So we have to learn to be able to say no in order to protect ourselves from not living our life.

One of the best ways to get to a place of how to say no politely and professionally is to establish boundaries. Boundaries are something I learned about later than I would have liked to but once you discover them, it’s a very freeing feeling to establish them in your life.

Boundaries are essentially something you create in order to live the type of life you want to. It’s sort of like a set of guidelines that you have set in your life. From time to time, you share them with others depending on the situation.

Some examples may include working no more than 45 hours in a week at your job, or not staying in an unhealthy relationship. We typically learn to set our boundaries when something happens in our lives that makes us say ‘I don’t want that situation again.” Here are some examples of boundaries:

A friend has a van. People ask them to help them move something. They do at first. But then it gets to a point where they are helping people numerous times a week. Boundaries might be to decide they only would help someone once every two weeks and only at a time that was convenient for them.

Life can feel full with just your day job so prioritising your own work may be an important boundary to set. A boundary might be to limit the number of hours worked per week in your day job to 45. If the number of things on your plate take up more than 45 hours, and they almost always will, prioritise working on what’s important first and foremost.

Now, let’s find out how to say no politely and professionally in order to keep our sanity.

The key to saying no politely and professionally is to frame the “No” in different, positive manners so you’re not just awkwardly staring back at someone and then mumbling a “I can’t do it”.

There’s different ways to say no to various people you interact with in a way that works for you, and still be polite and respectful towards the other person. The key is to focus on positive helpful language, what you can do and re-direct the other person. Providing options in a helpful polite way means that people feel less rejected and you don’t awaken any self esteem issues in their chimp brain. This is a really important thing to understand. You need to ‘bypass the chimp’ - watch our ‘Chimp brain’ video to understand more about this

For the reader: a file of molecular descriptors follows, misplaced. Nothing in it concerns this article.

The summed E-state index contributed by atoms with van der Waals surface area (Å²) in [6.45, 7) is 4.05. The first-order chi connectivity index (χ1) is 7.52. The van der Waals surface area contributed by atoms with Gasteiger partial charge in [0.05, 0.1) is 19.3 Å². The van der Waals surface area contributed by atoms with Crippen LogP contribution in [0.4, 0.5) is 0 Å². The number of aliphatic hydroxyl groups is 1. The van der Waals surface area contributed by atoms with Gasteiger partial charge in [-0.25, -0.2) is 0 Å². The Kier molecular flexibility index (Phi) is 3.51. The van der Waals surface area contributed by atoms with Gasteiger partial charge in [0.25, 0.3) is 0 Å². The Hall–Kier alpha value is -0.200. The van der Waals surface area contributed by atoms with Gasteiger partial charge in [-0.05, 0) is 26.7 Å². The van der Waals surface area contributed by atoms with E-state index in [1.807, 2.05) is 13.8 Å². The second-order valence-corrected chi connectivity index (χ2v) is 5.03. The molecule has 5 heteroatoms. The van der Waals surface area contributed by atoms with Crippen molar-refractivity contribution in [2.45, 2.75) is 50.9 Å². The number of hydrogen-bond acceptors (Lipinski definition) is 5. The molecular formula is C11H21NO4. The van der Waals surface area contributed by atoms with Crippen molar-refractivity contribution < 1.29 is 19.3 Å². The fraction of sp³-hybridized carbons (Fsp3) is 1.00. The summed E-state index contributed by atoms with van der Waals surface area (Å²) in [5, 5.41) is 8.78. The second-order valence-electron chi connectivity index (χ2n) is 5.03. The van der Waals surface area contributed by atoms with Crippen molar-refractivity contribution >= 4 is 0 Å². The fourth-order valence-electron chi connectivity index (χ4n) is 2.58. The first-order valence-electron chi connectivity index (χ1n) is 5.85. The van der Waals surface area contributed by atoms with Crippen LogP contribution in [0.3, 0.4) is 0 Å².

Here are some examples:

To Your Colleagues

To Your Clients

In Your Personal Life

With a little luck, you’ve learned something about how to say no politely and professionally. Helping others out from time to time is great, it’s nice to know that you can count on others when needed and visa versa. It helps us feel connected and part of something greater than ourselves.

Unfortunately, it can become too easy to say yes to too many requests for help. This can lead to resentment and burnout. When someone asks for your help, take a moment to consider if it’s something you genuinely want to do and can do, or if it’s better to say no politely and professionally. Relaxing is important for our recovery on an ongoing basis. If helping someone else out means that you get zero recovery time this weekend then think very carefully on what the impact of that will be on your own mental well-being and that of those around you. If your excessive tiredness will mean you’re an unpleasant person to work or live with until you get time to rest then it’s probably better to have said no, or suggested a compromise. I have one rule on my not to do list - see our 10 tips for maximum effectiveness video for more guidance on a not to do list - and it’s not to say yes without fully checking the consequences.